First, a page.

A set is the name used for three-of-a-kind, when your pocket pair connects with a third card of its kind on the communal board.
Flopping a set puts you in one of the best situations that you can be in at a poker table. A set is a very strong, disguised hand that has the ability to crush players holding big overpairs to the board or two pair hands. It doesn’t rank as high as a flush or straight, but it’s very infrequent that anyone ever flops either of those big hands and, unless you’re unlucky enough to get in the dreaded set-over-set situation, you’ll always have plenty of outs to hit a full house. It’s often a good idea to fast-play this hand if someone shows strength or it’s a draw-heavy board (you don’t want to give someone the right price to draw to a straight or flush). The only time you might want to think about slow playing is if perhaps you’re heads-up on an uncoordinated board and are extremely unlikely to be outdrawn. Slow playing here gives someone a chance to catch up and pay you off.
The magic number
But how do you get the set in the first place? First, you need to be dealt a pocket pair, which will happen about once every 17 hands. Second, you have to flop your third card, which will only happen about 12% of the time (although you’ll make a set around 20% of the time if you see all five community cards).
The main point to keep in mind is that if your pocket pair needs to improve to win the hand you need to make sure playing the hand is not going to cost you too many of your chips. In a lot of situations you don’t need your pocket Aces, Kings, Queens or Jacks to hit a set to have the best hand, but with smaller pairs, there is an increasingly smaller chance of your hand being able to stand up to action without improving. For this reason, make sure that if you’re calling a raise to make a set, you’re not putting more than 10% of your chips in at any one point.
There are a lot of questions to ask when you flop a set but the first, and most important one, should always be, ‘How can I get all my opponent’s chips into the middle?’
If the blinds are small compared to the chip stacks (i.e. you’re playing a cash game or it’s the early stages of a tournament) and you’re first to act, it’s often a good idea to check-raise on the flop or turn, trapping money in the pot when they take a stab at the pot with nothing. Check to the raiser with the expectation that they will continuation bet and then raise them to around 2.5 times their bet. If they have absolutely nothing they will fold, but don’t think of this as an opportunity wasted. You’re making the play for the times that they do have a hand and you can get a lot of chips.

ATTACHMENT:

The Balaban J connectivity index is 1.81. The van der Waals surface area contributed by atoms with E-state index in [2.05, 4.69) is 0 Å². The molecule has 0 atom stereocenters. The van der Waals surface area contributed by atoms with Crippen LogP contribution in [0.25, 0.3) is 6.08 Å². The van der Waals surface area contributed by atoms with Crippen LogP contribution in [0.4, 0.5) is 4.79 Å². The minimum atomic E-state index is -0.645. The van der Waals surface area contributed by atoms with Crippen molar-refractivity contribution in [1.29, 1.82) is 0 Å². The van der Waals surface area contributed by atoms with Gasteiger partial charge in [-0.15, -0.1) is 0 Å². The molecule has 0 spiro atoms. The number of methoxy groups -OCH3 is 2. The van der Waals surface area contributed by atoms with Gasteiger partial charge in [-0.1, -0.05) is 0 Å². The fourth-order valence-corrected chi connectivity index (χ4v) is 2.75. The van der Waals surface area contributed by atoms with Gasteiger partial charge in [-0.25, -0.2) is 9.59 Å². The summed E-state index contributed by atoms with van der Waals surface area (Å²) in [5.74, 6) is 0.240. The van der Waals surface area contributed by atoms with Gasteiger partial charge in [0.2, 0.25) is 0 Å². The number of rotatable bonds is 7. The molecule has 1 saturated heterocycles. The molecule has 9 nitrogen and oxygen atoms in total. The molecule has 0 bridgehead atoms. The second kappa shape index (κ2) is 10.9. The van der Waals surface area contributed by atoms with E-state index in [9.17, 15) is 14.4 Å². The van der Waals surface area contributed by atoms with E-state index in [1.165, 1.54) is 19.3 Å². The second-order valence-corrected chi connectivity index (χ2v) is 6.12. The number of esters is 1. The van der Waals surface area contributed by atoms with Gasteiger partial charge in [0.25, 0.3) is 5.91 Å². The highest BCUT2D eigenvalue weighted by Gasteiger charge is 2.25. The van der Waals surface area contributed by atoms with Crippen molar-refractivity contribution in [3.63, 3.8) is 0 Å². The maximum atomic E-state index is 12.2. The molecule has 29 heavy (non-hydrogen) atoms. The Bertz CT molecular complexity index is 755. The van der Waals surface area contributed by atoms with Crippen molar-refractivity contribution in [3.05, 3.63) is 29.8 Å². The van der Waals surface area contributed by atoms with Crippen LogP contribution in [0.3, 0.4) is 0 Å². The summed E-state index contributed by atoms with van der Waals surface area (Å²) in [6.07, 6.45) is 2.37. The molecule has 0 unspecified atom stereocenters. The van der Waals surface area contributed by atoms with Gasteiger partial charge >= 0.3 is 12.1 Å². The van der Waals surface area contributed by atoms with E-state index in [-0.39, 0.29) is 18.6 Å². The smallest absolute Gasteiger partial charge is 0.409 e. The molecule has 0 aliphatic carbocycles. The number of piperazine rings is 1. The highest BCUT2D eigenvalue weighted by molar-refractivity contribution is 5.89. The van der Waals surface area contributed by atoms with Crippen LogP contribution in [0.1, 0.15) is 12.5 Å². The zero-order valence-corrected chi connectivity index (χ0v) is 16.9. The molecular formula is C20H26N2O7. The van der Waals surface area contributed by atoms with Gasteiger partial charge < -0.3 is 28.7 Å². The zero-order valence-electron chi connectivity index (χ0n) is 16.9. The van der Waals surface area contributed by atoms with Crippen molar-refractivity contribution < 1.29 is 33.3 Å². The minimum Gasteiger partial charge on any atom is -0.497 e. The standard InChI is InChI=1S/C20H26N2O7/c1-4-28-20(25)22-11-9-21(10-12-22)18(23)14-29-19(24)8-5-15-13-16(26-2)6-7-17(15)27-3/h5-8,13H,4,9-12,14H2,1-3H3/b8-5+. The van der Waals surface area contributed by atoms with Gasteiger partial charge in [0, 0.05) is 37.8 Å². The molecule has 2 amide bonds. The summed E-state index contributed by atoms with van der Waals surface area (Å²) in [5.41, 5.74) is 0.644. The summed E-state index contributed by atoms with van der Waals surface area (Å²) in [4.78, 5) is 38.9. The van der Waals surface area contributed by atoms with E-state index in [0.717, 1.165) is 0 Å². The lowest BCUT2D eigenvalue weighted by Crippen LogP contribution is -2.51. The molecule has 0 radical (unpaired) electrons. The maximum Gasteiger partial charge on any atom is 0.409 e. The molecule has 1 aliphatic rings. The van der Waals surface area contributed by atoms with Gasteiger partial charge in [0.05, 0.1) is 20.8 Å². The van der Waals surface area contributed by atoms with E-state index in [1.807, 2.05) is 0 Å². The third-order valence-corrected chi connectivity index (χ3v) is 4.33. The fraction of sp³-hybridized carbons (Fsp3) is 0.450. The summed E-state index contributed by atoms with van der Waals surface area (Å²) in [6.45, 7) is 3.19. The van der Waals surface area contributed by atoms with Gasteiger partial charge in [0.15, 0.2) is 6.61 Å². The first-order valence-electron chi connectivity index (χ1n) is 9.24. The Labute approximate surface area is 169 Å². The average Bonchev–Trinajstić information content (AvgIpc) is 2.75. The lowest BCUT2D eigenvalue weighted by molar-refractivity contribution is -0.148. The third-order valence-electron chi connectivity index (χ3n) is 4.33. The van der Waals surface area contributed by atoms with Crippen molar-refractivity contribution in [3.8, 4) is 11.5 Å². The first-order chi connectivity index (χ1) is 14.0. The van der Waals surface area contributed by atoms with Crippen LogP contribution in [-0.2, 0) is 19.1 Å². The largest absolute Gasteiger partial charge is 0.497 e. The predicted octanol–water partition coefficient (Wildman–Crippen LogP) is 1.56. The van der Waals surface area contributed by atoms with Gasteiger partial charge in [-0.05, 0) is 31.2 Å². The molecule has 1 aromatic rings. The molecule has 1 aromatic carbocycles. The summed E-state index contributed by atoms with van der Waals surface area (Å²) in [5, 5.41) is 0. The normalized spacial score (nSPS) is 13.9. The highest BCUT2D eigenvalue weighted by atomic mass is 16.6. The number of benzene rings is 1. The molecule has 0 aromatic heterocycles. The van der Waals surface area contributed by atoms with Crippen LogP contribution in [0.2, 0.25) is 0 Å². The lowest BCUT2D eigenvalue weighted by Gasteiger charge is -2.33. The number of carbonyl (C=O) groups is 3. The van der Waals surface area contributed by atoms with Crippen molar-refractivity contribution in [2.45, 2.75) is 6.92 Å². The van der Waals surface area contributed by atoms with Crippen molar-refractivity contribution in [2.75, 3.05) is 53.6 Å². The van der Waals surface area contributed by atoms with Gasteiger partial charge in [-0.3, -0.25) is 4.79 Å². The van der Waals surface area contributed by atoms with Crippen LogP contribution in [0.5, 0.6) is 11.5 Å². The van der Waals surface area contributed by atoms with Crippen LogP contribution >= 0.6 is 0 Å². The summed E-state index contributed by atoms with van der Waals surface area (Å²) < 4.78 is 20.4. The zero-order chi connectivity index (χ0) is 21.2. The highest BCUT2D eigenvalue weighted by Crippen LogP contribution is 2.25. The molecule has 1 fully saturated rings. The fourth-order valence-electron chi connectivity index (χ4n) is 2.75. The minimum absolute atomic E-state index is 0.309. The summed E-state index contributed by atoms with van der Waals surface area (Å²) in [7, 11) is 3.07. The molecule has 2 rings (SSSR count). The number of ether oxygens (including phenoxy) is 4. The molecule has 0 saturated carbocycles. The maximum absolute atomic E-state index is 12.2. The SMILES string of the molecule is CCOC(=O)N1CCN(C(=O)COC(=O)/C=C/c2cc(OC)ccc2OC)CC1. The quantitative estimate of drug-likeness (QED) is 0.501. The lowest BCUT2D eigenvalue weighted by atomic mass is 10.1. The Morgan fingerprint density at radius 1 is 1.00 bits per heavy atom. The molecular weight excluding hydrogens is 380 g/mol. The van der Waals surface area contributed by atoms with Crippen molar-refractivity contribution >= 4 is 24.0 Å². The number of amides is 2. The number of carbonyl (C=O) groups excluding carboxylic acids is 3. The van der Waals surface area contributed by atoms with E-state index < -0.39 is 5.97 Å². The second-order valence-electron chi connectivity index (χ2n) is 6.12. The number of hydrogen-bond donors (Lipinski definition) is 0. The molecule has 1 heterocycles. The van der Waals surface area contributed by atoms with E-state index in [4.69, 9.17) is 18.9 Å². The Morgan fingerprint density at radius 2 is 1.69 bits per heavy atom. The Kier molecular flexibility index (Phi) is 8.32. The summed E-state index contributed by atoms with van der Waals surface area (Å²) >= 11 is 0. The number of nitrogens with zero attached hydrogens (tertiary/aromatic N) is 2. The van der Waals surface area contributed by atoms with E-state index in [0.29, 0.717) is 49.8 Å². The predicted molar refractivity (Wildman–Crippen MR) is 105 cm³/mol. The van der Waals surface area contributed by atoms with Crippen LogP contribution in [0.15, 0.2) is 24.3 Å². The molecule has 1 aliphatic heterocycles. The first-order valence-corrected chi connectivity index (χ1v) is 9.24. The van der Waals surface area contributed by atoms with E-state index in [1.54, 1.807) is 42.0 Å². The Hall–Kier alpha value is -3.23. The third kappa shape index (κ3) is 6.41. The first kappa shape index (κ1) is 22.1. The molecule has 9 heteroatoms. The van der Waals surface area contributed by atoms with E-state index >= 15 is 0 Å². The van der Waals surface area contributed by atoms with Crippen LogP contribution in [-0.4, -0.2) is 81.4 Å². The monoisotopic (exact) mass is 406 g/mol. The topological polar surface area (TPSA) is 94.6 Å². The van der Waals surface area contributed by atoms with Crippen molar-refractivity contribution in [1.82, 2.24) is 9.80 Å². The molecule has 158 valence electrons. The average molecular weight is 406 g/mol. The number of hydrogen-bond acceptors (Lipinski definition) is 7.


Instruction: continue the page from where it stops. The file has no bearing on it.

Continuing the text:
Try to judge how aggressive your opponent is. The angrier they play the faster you should play your hand, as snap-calls and rash all-ins are more likely. If the board looks dangerous with high cards and a flushdraw you’re best betting out straight away. Leading out on the flop will not only build the pot, allowing for increasingly bigger bets on the turn and river, but will elbow weak draws out of the way and almost certainly still get action from a player with top pair or two-pair, who will be in huge trouble against your hand.
If the pot is already fat compared to your opponent’s chip stack, and you’re acting before them, a check will give them the chance to bluff-shove all their chips into your monster. In this case trapping is the best option because if you bet first your opponent must have a good hand to play on, as they’ll know that they’re committed for the rest of their chips. Give them the rope to hang themselves.
Hitting a set in a multi-way pot
Playing a set slowly against one opponent can be worthwhile, but doing so against multiple opponents is a recipe for disaster. Only the very driest of boards, such as Kc-8h-3s, will bring a turn card that isn’t going to have you worrying about a straight or flush, so don’t give free cards. Bet anywhere between half to full pot and hope to get action from drawing hands, flopped two-pairs and, if you’re really lucky, fish that can’t get away from top pair.
Being on the wrong end of flopping a smaller set to a bigger set is one of the most unfortunate situations in no-limit hold’em. The odds against it happening are slight though, and you can’t read too much into it – it just happens sometimes. When someone makes a standard raise with J-J and you call with 6-6 and are ‘gifted’ a 5-6-J flop you’re very unlikely to get away from the hand. If all the chips go in, which is very likely given the situation, you’ll be drawing to just one out to win the hand. Not good. But don’t let it put you off – if you can get your chips in every time you flop a set you will be a big winner in the long run.
How often will you flop a set with a pocket pair? 11.76%
What’s the chance of being dealt a pair AND flopping a set on any given hand? 0.69%
When you flop a set how often will you fill up to a full house or better? 33.4%
Roughly how often will a set beat an overpair on a rainbow flop? 88-91%
If you flop a lower set than your opponent how often will you hit quads? 4.34%